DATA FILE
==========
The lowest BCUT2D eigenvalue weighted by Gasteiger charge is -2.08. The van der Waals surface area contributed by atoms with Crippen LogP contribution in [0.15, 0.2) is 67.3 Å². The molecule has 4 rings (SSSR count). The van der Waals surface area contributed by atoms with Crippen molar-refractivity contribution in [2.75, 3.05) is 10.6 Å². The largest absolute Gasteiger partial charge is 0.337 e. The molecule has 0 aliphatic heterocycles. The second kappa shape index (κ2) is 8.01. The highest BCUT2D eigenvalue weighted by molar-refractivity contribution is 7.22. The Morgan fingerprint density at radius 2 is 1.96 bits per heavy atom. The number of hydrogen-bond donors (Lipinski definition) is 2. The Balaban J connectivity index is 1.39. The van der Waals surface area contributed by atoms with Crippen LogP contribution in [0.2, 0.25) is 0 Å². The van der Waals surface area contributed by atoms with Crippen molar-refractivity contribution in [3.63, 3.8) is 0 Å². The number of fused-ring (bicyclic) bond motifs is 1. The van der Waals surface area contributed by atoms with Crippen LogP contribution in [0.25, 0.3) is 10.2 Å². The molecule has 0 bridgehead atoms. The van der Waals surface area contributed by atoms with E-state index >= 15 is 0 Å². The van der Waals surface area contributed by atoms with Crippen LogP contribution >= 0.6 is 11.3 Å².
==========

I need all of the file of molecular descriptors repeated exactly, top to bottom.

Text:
The lowest BCUT2D eigenvalue weighted by Gasteiger charge is -2.08. The van der Waals surface area contributed by atoms with Crippen LogP contribution in [0.15, 0.2) is 67.3 Å². The molecule has 4 rings (SSSR count). The van der Waals surface area contributed by atoms with Crippen molar-refractivity contribution in [2.75, 3.05) is 10.6 Å². The largest absolute Gasteiger partial charge is 0.337 e. The molecule has 0 aliphatic heterocycles. The second kappa shape index (κ2) is 8.01. The highest BCUT2D eigenvalue weighted by molar-refractivity contribution is 7.22. The Morgan fingerprint density at radius 2 is 1.96 bits per heavy atom. The number of hydrogen-bond donors (Lipinski definition) is 2. The Balaban J connectivity index is 1.39. The van der Waals surface area contributed by atoms with Crippen LogP contribution in [0.2, 0.25) is 0 Å². The van der Waals surface area contributed by atoms with Crippen molar-refractivity contribution in [3.63, 3.8) is 0 Å². The number of fused-ring (bicyclic) bond motifs is 1. The van der Waals surface area contributed by atoms with Crippen LogP contribution in [0.25, 0.3) is 10.2 Å². The molecule has 0 bridgehead atoms. The van der Waals surface area contributed by atoms with E-state index >= 15 is 0 Å². The van der Waals surface area contributed by atoms with Crippen LogP contribution >= 0.6 is 11.3 Å².